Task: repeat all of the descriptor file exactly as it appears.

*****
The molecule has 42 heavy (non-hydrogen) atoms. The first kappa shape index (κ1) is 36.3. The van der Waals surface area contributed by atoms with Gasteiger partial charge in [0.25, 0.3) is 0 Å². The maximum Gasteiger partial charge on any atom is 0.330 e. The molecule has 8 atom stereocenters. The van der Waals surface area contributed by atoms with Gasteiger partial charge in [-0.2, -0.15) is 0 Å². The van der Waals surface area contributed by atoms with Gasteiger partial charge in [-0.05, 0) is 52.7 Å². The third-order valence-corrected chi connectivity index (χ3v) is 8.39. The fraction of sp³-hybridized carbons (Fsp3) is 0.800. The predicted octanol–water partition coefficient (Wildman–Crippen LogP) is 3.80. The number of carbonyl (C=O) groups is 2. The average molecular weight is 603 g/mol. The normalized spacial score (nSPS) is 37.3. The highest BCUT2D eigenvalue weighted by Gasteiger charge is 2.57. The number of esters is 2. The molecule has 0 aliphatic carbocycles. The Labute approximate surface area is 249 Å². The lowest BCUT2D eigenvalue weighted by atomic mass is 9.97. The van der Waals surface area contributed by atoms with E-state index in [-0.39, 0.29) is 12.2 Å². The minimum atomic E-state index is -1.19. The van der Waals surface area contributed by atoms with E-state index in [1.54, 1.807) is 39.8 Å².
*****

The molecule has 42 heavy (non-hydrogen) atoms. The first kappa shape index (κ1) is 36.3. The van der Waals surface area contributed by atoms with Gasteiger partial charge in [0.25, 0.3) is 0 Å². The maximum Gasteiger partial charge on any atom is 0.330 e. The molecule has 8 atom stereocenters. The van der Waals surface area contributed by atoms with Gasteiger partial charge in [-0.2, -0.15) is 0 Å². The van der Waals surface area contributed by atoms with Gasteiger partial charge in [-0.05, 0) is 52.7 Å². The third-order valence-corrected chi connectivity index (χ3v) is 8.39. The fraction of sp³-hybridized carbons (Fsp3) is 0.800. The predicted octanol–water partition coefficient (Wildman–Crippen LogP) is 3.80. The number of carbonyl (C=O) groups is 2. The average molecular weight is 603 g/mol. The normalized spacial score (nSPS) is 37.3. The highest BCUT2D eigenvalue weighted by Gasteiger charge is 2.57. The number of esters is 2. The molecule has 0 aliphatic carbocycles. The Labute approximate surface area is 249 Å². The lowest BCUT2D eigenvalue weighted by atomic mass is 9.97. The van der Waals surface area contributed by atoms with E-state index in [-0.39, 0.29) is 12.2 Å². The minimum atomic E-state index is -1.19. The van der Waals surface area contributed by atoms with E-state index in [1.54, 1.807) is 39.8 Å².